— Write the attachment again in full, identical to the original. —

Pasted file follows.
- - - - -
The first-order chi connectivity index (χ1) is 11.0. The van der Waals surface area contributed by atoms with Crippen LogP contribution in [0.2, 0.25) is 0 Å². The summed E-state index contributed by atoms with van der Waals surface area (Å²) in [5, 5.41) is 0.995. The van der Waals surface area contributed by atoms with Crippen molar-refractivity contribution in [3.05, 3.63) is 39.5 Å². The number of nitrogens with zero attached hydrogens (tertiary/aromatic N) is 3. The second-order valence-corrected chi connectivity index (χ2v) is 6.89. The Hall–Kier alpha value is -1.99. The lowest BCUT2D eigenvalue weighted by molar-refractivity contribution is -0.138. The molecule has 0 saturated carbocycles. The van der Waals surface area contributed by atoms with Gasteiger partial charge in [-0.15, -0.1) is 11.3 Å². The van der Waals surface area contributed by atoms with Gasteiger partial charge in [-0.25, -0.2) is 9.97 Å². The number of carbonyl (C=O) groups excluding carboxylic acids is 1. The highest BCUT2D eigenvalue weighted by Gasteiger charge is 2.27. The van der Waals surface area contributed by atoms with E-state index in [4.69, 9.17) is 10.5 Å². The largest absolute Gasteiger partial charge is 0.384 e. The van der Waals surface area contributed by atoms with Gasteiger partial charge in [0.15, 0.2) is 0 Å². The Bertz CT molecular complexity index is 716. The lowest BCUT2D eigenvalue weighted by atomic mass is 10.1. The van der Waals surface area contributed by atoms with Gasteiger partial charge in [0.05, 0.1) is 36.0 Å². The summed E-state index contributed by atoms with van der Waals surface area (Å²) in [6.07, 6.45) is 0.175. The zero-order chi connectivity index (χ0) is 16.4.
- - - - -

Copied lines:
The first-order chi connectivity index (χ1) is 11.0. The van der Waals surface area contributed by atoms with Crippen LogP contribution in [0.2, 0.25) is 0 Å². The summed E-state index contributed by atoms with van der Waals surface area (Å²) in [5, 5.41) is 0.995. The van der Waals surface area contributed by atoms with Crippen molar-refractivity contribution in [3.05, 3.63) is 39.5 Å². The number of nitrogens with zero attached hydrogens (tertiary/aromatic N) is 3. The second-order valence-corrected chi connectivity index (χ2v) is 6.89. The Hall–Kier alpha value is -1.99. The lowest BCUT2D eigenvalue weighted by molar-refractivity contribution is -0.138. The molecule has 0 saturated carbocycles. The van der Waals surface area contributed by atoms with Gasteiger partial charge in [-0.15, -0.1) is 11.3 Å². The van der Waals surface area contributed by atoms with Gasteiger partial charge in [-0.25, -0.2) is 9.97 Å². The number of carbonyl (C=O) groups excluding carboxylic acids is 1. The highest BCUT2D eigenvalue weighted by Gasteiger charge is 2.27. The van der Waals surface area contributed by atoms with E-state index in [4.69, 9.17) is 10.5 Å². The largest absolute Gasteiger partial charge is 0.384 e. The van der Waals surface area contributed by atoms with Gasteiger partial charge in [0.15, 0.2) is 0 Å². The Bertz CT molecular complexity index is 716. The lowest BCUT2D eigenvalue weighted by atomic mass is 10.1. The van der Waals surface area contributed by atoms with Gasteiger partial charge in [0.05, 0.1) is 36.0 Å². The summed E-state index contributed by atoms with van der Waals surface area (Å²) in [6.07, 6.45) is 0.175. The zero-order chi connectivity index (χ0) is 16.4.